I did tell him I was concerned that he had spikes so often, and wondered if his meds might need to be adjusted. He has an appointment with his primary care physician this week, and his endocrinologist in a couple of weeks.

I got the Glycemic Load Diet book and the companion cookbook. I am about to start reading those.

The amount of information (sometimes conflicting) is overwhelming. Thanks for giving me somewhere to start.
 

·
Registered
Joined
·
4,368 Posts
Type 2 diabetes is a lot of trial and error with meals and snacks. The best advice given to me was "EAT TO YOUR METER" This means testing before and after meals and seeing what your spike is. Eventually you want the 2 hour after meal number to be 120-140. I know this sound like there is no way your boyfriend can do it but many of us started out with high bgs. Look at the carbs he is eating in meals and try to reduce it to the minimum. Quite frankly we don't need many carbs to survive. We can get most of the carbs from vegetables. Most meals should be a good portion of meat and a couple portions of veggies. Do that for a few weeks and I think he will see those bgs come down. Dump the breakfast cereals, breads, pasta and potatoes and rice. Bacon and eggs for breakfast, bunless bacon cheese burger for lunch with a salad and steak, salad and green veggie for dinner. I think you get my gist. I do make low carb cookies and muffins, if you want some recipes let me know.
 

·
Registered
Joined
·
2 Posts
I was on 3x850 metformin and 1 glicazide daily. I am 6 foot tall and used to weigh around 15st.4lb I have never smoked and used to box until my early thirties. I have done many challenges, distant running that kind of thing.
I guess what I am trying to say is that I had a pretty healthy lifestyle.
Then in my late forties whilst doing the three peaks challenge in the UK, I suddenly ran out of steam. This continued into every day life and you know the rest.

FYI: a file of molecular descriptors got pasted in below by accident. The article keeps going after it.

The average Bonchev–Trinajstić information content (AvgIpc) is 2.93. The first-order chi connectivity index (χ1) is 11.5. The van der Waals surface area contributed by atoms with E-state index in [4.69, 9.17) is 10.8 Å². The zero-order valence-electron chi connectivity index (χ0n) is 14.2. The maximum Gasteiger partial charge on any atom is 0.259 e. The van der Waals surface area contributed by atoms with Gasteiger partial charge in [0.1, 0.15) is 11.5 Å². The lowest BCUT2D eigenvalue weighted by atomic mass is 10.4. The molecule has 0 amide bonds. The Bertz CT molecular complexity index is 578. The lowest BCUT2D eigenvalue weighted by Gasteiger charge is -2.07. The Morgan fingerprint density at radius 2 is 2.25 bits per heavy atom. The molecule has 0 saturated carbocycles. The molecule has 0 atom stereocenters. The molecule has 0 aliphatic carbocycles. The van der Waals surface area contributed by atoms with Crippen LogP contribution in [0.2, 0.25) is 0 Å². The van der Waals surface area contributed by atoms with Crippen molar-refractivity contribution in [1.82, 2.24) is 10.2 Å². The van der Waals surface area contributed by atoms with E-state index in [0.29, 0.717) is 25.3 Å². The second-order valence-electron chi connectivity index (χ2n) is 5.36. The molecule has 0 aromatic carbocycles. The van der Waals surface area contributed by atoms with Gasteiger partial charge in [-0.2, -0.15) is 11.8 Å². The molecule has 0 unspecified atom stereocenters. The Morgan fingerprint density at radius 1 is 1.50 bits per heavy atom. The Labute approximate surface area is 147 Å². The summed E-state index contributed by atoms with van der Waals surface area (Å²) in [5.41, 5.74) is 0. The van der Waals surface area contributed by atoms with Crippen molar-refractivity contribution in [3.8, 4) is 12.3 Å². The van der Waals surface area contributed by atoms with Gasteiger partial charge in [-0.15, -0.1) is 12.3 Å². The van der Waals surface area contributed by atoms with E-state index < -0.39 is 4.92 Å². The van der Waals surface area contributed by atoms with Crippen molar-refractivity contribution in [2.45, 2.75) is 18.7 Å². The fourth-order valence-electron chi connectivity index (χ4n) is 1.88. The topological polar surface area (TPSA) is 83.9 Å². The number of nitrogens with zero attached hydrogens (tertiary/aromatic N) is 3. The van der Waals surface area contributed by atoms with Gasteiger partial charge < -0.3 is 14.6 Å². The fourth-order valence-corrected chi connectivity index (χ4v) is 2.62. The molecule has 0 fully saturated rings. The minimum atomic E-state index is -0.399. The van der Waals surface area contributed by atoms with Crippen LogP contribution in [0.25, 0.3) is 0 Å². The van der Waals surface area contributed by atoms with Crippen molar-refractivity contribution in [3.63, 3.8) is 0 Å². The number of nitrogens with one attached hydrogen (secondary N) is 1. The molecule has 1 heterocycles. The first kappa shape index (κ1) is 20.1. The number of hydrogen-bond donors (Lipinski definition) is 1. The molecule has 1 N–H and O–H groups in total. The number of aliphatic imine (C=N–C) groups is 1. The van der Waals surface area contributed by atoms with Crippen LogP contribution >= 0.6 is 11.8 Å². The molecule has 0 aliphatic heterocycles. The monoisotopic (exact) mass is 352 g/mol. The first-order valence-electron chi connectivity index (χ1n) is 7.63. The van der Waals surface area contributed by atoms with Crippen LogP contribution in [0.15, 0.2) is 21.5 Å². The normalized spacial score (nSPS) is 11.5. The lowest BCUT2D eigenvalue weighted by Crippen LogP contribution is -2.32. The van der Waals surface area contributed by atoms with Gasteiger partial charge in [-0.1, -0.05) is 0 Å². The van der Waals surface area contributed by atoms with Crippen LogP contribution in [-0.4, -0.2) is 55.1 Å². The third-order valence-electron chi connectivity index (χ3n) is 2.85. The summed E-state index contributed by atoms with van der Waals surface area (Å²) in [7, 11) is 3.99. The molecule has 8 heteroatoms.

I knew that it would help to get some weight off, so despite not having the energy to do exercise I had to come up with a plan.
I decided to attack the carbs, they were my friend once, but not now.
So for breakfast its tomatoes, lentils, peppers ,chopped beetroot and a boiled egg.
Lunch is a salad usually with mackeral or another oily fish.
Main meal would include carbs such as potatoes. Just a normal meal really.
My weight has dropped over a few months to around 14. 3 and I only take 1 metformin and still the 1 glicazide.
I will never be an athlete again, but I do think I can start doing some light exercise now and again.
So just cutting back on a few carbs could make a difference. Just make sure he monitors everything, because we as diabetics all respond a little differently.
 

·
Registered
Joined
·
7 Posts
Discussion Starter · #15 ·
Thanks Andy. Just from the posts I have read here, I can tell that everyone responds differently, and tracking is the best way to figure out what works best individually. He has been reluctant to keep a food journal, but I found an Android app called OnTrack Diabetes that he is trying out this week. I know that he needs to see what his habits/patterns are now in order to figure out what needs to change.

I think one of the obstacles he's facing is that he is the kind of person who puts all of his effort into taking care of everyone else. We had a talk about that today, actually. He has primary custody of his 2 daughters, and I pointed out that he would be better able to take care of them (and for longer) if he starts taking better care of himself. I think he knows that in his head, but (I know from my own experience) it's harder to put that into practice.

We haven't been able to start walking yet, because each morning we've planned to, his blood sugar has been over 250. We will keep trying, though.

Thanks again for all your responses!
 
G

·
He has primary custody of his 2 daughters, and I pointed out that he would be better able to take care of them (and for longer) if he starts taking better care of himself. I think he knows that in his head, but (I know from my own experience) it's harder to put that into practice.
Pretty much that is what it takes... you're spot on!
If we don't take care of ourselves, who else will? I'm similar to your hubby in that I am a person that puts everyone else's interest ahead of mine. I'm a caring person.... but often in the past that has meant that I have been left with next to no time to care for myself. I try my best though... don't get me wrong... but I'm also a perfectionist and I'm always wondering if I can do better. But now I have a few chronic conditions medically.... it's all become one big juggling/balancing thing and I sometimes think I'm focusing too much on myself these days. I simply have run out of energy most of the time. I hope your hubby thinks of his daughters and everyone else he loves and that motivates him enough to do the best he can for himself.